UNITED STATES of America, Plaintiff-Appellee, v. Chanci Linn MORRISON, Defendant-Appellant.
Decided: October 23, 2019
Before: FARRIS, LEAVY, and RAWLINSON, Circuit Judges.
Leif Johnson, Assistant U.S. Attorney, Office of the US Attorney, Billings, MT, Paulette Lynn Stewart, Assistant U.S. Attorney, USHE - Office of the US Attorney, Helena, MT, Ryan George Weldon, Assistant U.S. Attorney, USGF - Office of the U.S. Attorney, Great Falls, MT, for Plaintiff-Appellee Joslyn Michelle Hunt, FDMT-Federal Defenders of Montana, Helena, MT, for Defendant-Appellant
Chanci Linn Morrison appeals from the district court’s judgment and challenges the 11-month sentence imposed upon revocation of supervised release. We have jurisdiction under 28 U.S.C. § 1291, and we affirm.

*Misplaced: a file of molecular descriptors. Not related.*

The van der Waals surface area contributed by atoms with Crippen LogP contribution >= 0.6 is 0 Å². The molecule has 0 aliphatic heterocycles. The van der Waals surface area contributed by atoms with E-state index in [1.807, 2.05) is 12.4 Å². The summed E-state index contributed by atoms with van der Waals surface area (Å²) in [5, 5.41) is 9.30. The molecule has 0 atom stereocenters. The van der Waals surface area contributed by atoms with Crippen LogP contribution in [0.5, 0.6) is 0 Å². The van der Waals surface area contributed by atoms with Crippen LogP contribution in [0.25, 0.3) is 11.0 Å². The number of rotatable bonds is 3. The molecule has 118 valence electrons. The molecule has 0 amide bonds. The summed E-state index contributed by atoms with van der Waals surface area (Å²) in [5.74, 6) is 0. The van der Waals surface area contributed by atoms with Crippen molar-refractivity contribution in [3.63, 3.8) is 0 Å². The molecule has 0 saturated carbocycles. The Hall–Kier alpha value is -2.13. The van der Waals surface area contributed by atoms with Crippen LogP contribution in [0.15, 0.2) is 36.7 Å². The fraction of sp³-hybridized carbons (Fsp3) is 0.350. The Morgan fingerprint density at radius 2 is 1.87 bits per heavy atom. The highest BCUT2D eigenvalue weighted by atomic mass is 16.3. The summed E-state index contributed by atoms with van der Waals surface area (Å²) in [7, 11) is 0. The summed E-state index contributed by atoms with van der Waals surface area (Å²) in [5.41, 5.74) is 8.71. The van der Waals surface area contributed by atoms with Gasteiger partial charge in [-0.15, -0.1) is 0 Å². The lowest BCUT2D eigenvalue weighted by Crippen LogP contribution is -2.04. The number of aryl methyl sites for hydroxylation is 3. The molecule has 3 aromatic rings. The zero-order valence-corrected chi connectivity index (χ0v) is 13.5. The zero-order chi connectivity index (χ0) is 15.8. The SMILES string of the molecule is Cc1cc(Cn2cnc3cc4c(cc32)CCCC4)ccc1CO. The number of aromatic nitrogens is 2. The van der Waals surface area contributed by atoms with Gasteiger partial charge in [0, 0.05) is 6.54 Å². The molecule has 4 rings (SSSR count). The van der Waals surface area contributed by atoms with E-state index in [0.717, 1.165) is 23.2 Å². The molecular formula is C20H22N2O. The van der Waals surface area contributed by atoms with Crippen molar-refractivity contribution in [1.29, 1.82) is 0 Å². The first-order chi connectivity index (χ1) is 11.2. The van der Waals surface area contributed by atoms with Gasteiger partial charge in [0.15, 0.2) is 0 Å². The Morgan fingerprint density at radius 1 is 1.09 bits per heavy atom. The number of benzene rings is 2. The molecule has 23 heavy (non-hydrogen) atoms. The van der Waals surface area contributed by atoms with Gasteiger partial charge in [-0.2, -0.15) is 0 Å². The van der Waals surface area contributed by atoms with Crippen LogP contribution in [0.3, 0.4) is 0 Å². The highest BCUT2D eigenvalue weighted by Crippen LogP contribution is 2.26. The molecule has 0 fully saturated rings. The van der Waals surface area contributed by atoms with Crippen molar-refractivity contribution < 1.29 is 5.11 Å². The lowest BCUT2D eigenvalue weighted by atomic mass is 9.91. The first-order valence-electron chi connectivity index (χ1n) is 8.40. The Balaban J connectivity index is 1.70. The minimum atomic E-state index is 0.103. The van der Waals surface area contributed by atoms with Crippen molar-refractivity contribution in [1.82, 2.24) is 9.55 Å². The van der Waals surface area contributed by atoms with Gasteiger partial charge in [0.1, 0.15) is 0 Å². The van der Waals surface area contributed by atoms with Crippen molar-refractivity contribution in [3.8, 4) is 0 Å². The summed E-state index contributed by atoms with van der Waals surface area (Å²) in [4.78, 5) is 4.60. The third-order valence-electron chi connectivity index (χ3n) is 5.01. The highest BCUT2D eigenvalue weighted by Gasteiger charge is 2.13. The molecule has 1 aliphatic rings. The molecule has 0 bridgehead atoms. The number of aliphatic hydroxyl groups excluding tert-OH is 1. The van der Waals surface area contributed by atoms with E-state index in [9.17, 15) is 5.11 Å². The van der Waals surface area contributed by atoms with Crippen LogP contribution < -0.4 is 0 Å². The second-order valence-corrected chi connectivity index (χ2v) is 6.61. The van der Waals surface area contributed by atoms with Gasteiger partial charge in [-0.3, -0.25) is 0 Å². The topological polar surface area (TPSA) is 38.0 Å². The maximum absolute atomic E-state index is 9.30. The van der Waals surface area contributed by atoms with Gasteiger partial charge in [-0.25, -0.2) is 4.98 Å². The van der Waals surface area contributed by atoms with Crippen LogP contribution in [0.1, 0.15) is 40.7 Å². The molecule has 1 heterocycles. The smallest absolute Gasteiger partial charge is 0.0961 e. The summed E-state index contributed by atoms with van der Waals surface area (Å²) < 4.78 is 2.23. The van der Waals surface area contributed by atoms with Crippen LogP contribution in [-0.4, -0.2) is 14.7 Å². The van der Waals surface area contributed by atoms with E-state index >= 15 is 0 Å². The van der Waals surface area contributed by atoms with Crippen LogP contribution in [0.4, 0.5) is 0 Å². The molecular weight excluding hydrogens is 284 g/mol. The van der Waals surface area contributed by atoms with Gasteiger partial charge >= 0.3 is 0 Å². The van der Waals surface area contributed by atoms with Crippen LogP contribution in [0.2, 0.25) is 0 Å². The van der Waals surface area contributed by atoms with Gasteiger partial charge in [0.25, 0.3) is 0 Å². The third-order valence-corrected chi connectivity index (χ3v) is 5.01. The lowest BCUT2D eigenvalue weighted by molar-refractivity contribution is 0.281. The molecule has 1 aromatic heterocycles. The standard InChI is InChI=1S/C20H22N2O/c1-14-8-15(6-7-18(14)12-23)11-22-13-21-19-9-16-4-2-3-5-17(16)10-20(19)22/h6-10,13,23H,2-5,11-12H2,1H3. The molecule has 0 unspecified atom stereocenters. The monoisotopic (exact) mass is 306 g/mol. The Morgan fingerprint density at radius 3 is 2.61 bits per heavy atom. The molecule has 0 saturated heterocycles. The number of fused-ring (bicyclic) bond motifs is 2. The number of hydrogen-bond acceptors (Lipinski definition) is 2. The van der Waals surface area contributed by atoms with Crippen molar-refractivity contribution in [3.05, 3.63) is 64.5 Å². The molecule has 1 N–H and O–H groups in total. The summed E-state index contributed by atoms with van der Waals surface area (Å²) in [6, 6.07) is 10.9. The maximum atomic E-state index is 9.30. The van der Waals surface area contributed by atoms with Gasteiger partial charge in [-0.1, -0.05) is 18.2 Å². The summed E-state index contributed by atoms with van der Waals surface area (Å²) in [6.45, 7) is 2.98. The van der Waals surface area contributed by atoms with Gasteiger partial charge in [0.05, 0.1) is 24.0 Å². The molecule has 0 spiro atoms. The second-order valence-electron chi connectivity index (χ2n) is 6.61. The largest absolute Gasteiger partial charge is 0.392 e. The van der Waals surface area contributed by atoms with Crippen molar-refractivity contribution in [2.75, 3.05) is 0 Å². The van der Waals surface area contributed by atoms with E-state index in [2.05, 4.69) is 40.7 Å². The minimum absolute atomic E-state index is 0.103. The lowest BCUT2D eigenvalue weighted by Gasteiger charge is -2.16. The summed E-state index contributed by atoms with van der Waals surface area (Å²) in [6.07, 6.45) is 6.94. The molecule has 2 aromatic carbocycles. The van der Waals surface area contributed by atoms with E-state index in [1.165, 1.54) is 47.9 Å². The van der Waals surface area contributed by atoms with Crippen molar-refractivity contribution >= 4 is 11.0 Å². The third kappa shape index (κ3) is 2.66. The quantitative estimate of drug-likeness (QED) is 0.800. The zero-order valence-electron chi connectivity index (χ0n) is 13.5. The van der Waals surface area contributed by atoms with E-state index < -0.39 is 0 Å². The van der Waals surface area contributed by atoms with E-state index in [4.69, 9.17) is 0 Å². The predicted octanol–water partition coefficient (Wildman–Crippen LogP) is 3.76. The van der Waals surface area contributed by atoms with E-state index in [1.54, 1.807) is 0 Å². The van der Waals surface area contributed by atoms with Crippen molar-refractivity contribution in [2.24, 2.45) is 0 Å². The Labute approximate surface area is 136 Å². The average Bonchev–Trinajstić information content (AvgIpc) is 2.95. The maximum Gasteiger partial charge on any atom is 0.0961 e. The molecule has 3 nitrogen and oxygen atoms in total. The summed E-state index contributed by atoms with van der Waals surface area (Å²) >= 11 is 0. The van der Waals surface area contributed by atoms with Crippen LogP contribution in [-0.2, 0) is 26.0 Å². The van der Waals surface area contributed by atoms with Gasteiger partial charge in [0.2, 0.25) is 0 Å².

Morrison contends that the district court improperly relied on rehabilitation in selecting her sentence, thereby imposing a substantively unreasonable sentence. The record does not support Morrison’s argument. While the probation officer described to the court the treatment opportunities that would be available to Morrison in prison, the record shows that the court did not impermissibly impose or lengthen the sentence to promote Morrison’s rehabilitation. See Tapia v. United States, 564 U.S. 319, 334, 131 S.Ct. 2382, 180 L.Ed.2d 357 (2011) (a court “commits no error by discussing the opportunities for rehabilitation within prison” as long as it does not base the sentence on rehabilitation). Rather, the court relied on proper considerations, including Morrison’s history on supervision and the need to afford adequate deterrence, in selecting the sentence. See 18 U.S.C. § 3583(e); United States v. Simtob, 485 F.3d 1058, 1063 (9th Cir. 2007) (determining that a violator who, after being placed on supervised release for an offense, commits a similar offense may require greater sanctions to deter future criminal activity). Moreover, the within-Guidelines sentence is substantively reasonable in light of the totality of the circumstances, including the nature of Morrison’s violations and her two previous revocations. See Gall v. United States, 552 U.S. 38, 51, 128 S.Ct. 586, 169 L.Ed.2d 445 (2007).
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